Wives, submit to your husbands as to the Lord. For the husband is head of the wife as Christ is head of the church, his body, of which he is the Savior. Husbands love your wives just as Christ loved the church and gave himself up for her. --Ephesians 5:22, 25 (NIV)
When my husband and I were engaged, we took deliberate efforts to ensure that we were laying the groundwork for a godly marriage and a Christ-centered home. This included our selection of wedding vows that would be used in our wedding ceremony. Because marriage is an earthly illustration of Christ's headship over the church, my husband and I elected to use the phrase "love, honor and obey" for my part of the vows. By repeating the word "obey" in front of a roomful of witnesses, I was cementing my commitment to my husband and publicly acknowledging him as head of our household.
Many so-called "liberated" women balk at the idea of submitting to anyone, particularly the man whom they have chosen as a husband. They equate submission with oppression and fail to see the freedom that lies hidden within such an onerous word.
Submission, in the Biblical context described by the apostle Paul in his letter to the church in Ephesus, is a beautiful thing. Whether a man or a woman, each is able to find peace by relinquishing control to someone who always has the other person's best interests in mind. For wives, this means to your husband. For husbands this involves caring for your wife and leading her in a lifestyle that submits to Christ. In my own marriage I have been so blessed by the ways my husband takes care of me. Because he knows I am trusting him enough to follow obediently, he is careful to make wise decisions about how and where he leads me.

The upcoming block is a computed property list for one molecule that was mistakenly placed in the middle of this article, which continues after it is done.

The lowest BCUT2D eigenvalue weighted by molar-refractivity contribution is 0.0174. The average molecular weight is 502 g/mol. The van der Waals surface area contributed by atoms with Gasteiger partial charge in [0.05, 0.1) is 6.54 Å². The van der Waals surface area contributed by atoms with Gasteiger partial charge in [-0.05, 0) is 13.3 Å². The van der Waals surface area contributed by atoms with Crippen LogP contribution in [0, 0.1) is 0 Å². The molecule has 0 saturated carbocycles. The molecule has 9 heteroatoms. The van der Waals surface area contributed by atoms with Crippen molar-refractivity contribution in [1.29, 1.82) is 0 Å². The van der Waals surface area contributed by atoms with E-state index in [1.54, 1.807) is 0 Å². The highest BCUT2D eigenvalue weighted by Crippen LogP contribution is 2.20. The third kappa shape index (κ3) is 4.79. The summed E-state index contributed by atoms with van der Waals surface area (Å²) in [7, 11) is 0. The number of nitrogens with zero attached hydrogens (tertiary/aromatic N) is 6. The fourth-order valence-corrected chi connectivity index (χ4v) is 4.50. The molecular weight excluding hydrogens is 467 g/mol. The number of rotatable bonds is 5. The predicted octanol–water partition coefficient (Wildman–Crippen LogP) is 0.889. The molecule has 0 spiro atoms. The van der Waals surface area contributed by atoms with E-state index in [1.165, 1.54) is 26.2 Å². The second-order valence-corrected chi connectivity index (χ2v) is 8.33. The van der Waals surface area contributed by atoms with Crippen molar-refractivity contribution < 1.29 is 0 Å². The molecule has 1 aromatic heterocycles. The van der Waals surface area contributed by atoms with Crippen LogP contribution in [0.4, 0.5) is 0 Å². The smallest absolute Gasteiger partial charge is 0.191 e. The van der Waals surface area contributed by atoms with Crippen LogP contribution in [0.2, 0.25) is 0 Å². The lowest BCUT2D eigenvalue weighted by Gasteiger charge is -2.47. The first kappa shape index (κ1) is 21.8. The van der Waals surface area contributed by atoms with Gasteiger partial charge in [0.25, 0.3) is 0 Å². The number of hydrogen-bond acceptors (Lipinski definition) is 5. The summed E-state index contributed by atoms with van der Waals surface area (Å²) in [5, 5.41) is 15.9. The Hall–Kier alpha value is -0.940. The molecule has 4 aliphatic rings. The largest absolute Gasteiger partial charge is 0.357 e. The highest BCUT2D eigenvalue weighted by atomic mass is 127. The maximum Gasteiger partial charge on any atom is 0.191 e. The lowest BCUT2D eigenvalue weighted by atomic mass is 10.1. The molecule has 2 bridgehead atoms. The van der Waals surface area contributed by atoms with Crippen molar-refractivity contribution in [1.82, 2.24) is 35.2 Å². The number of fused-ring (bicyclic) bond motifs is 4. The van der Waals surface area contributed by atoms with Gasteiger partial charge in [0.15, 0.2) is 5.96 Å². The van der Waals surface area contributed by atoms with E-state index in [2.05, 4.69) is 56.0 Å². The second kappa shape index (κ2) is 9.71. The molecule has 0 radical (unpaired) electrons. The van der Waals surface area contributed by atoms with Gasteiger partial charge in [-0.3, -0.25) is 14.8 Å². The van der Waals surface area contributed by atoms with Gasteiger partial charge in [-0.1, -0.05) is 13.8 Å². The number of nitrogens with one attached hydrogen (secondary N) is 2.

Certainly the concept of love, honor and obey does not only apply to married people. As the apostle Paul points out, the church is Christ's bride. This means that all church members--married or single--are called to submit to his Sovereign headship. Again, submission in this context is not oppressive. In fact, submitting ourselves to Christ is the most appropriate and loving way to respond to His gift of salvation.
God's only Son, Jesus willingly left His position beside His Father to come to us on our level. He allowed Himself to be stripped of His heavenly glory in order to become human. He died so that we may be forgiven. For this we cannot pay Him back, nor does He expect us to. He does not demand that we love and honor Him for what He did--He did it whether or not we chose to believe Him. However, isn't it reasonable for us to look at what He has done, the promises God made and kept, and decide that He truly is worth believing?
The greatest way for us to love Christ is to love Him for who He is while being thankful and mindful of what He has done. We love Him by obeying Him--submitting our selfish ambitions to Him, knowing that following the path He has chosen for us is far better than anything we might stumble upon alone. There is freedom to be found in our willingness to love, honor and obey a God who loves us unconditional.
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